Syed Alam opens his Germantown store Rahman Body Oils, Beads and Variety every morning just as he has for the past 13 years he has owned it. In some ways, nothing much has changed over the years at the store. In other ways, everything changed last year. Alam used to run the store with his son, Fakhur Uddin. Then one day last August, Uddin was gone.
It’s raining outside but new customers still come in every few minutes. It’s a busy spot on Germantown Avenue, just past Chelten Avenue. Alam politely attends to each customer, helping this one find a jewelry case, another find a pair of white rubber crocks. It’s a day of business as usual.
Uddin came to America from Bangladesh in 2001. He finished high school and then began attending community college. “In 2008 he started working with me in the store,” says Alam.
They usually came in to open together and then one would leave while the other stayed. If the one working in the store that day had to go out to get some coffee or pick up lunch, he simply locked the front door for a few minutes. The arrangement worked well.
“In the 13 years I do business here I have no problems,” says Alam.
On August 20, 2008, Alam had another engagement elsewhere and Uddin had to open the store by himself. Around 11 that morning, Alam called to see how things were going. There was no answer.
The florescent lights flicker occasionally. The green carpet is worn and thread-bear. The wall behind the counter is lined with oil bottles just like it’s been for years. Bins filled with socks, hats, flip flops and other odds and ends create narrow aisles along the length of the store. Everything is neat and organized. The rain keeps beating at the windows.
Uddin never smoked. He never drank. “He’s very kind to me, a very obedient boy. I never see a boy like this. In this society, it is very rare to get a boy like this,” says his father.
That morning Alam called the store three times, every five minutes. Still getting no answer, he called the store next door. He asked the clerk there to go check on his son. She said the door was locked. Alam figured Uddin had stepped out for coffee.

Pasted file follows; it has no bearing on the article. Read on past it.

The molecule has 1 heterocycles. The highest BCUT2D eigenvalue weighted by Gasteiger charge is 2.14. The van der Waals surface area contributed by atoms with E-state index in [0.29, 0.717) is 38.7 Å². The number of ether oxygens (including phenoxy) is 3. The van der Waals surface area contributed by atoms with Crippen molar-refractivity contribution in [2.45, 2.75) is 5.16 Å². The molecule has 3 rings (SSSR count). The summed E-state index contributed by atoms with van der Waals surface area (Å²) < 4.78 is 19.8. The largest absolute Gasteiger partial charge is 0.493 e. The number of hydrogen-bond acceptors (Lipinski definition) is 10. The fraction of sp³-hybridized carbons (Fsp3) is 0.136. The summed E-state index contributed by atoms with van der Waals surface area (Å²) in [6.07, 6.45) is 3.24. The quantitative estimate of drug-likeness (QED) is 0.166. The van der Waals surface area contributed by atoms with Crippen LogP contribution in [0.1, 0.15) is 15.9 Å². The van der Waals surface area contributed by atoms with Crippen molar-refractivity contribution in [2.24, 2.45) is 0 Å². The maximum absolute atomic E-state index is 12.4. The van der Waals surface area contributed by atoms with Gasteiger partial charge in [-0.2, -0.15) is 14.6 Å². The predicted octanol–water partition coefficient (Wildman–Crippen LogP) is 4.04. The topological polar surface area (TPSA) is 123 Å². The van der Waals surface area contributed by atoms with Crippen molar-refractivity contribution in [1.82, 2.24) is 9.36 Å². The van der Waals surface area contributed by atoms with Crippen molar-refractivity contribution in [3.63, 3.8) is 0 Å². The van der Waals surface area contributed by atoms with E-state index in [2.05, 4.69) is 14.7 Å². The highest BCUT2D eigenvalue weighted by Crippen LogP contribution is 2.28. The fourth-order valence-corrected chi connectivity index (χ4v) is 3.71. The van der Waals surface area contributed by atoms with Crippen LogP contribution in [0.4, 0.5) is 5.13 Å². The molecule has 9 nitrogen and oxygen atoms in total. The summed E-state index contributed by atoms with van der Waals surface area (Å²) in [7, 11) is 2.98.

He made the clerk go back and check several times. Still, there was no one there. Finally the situation became uncomfortable. “She said ‘He’s not here. I don’t feel good. I feel something is wrong. You come,’” says Alam.
It’s been raining for days now, with only small intervals of sun. The gloomy weather seems incredibly appropriate. A man comes into the store with a small boy to look at watches. The glass case has a large variety to choose from. The man picks out a few. “Five dollars each,” says the clerk Alam now needs to employ.
Uddin’s great love was cricket. He liked other sports as well, but cricket was by far his favorite. He followed it closely on TV. “He made a team in Philadelphia to play cricket,” says his father. Everyone got along well with Uddin. “Everybody likes me and they liked my son even more than me,” says Alam.
That morning in August Alam quickly made his way over to the store. “By noon I got here. By that time I saw the police are here. They said he is dead,” says Alam.
Uddin was bound in the back of the store and shot in the head with one bullet. There was no evidence of any confrontation, of any fighting. No merchandise was missing. But Uddin was gone.
“They say this is robbery. But in the store nothing is missing, only missing is my son,” says Alam.
The store was robbed twice before. “They took money and merchandise and that’s it. They did not beat us or
anything. We never opposed them,” says Alam. He gave similar instructions to his son, to let the robbers take anything they wanted. This time, though, Alam points out that even the jewelry in the cases was not touched. “So what type of robbery this is, I don’t understand,” he says.
Local residents came out in support of Alam, extending sympathy for his loss. Even now neighbors check in with Alam regularly to see how he’s doing. “I have no complaints about the neighborhood,” he says.
But even as residents are well aware of what happened here last summer, few want to talk about it. The police department likewise declines to comment. They tell Alam they need witnesses. Somebody needs to come forward with information.
“In this neighborhood, somebody knows,” says Alam. “I think people are scared to say something.”
The $5,000 reward offer, $4,000 from Alam and $1,000 from the Germantown Business Association, has yet to bring any information in.
Alam decided to keep the store open after the murder. “If I close, how will I live? Where will I go? What will I do?” he says. He still needs to provide for three other children, ages three, five and seven. So he chooses to stay and to open this same store every morning. Everything is the same. And everything is completely different.
All Alam can do now is wait for someone to speak up. “This is their moral duty, to come out against this heinous attack. It is not for me, it is for the whole community,” says Alam.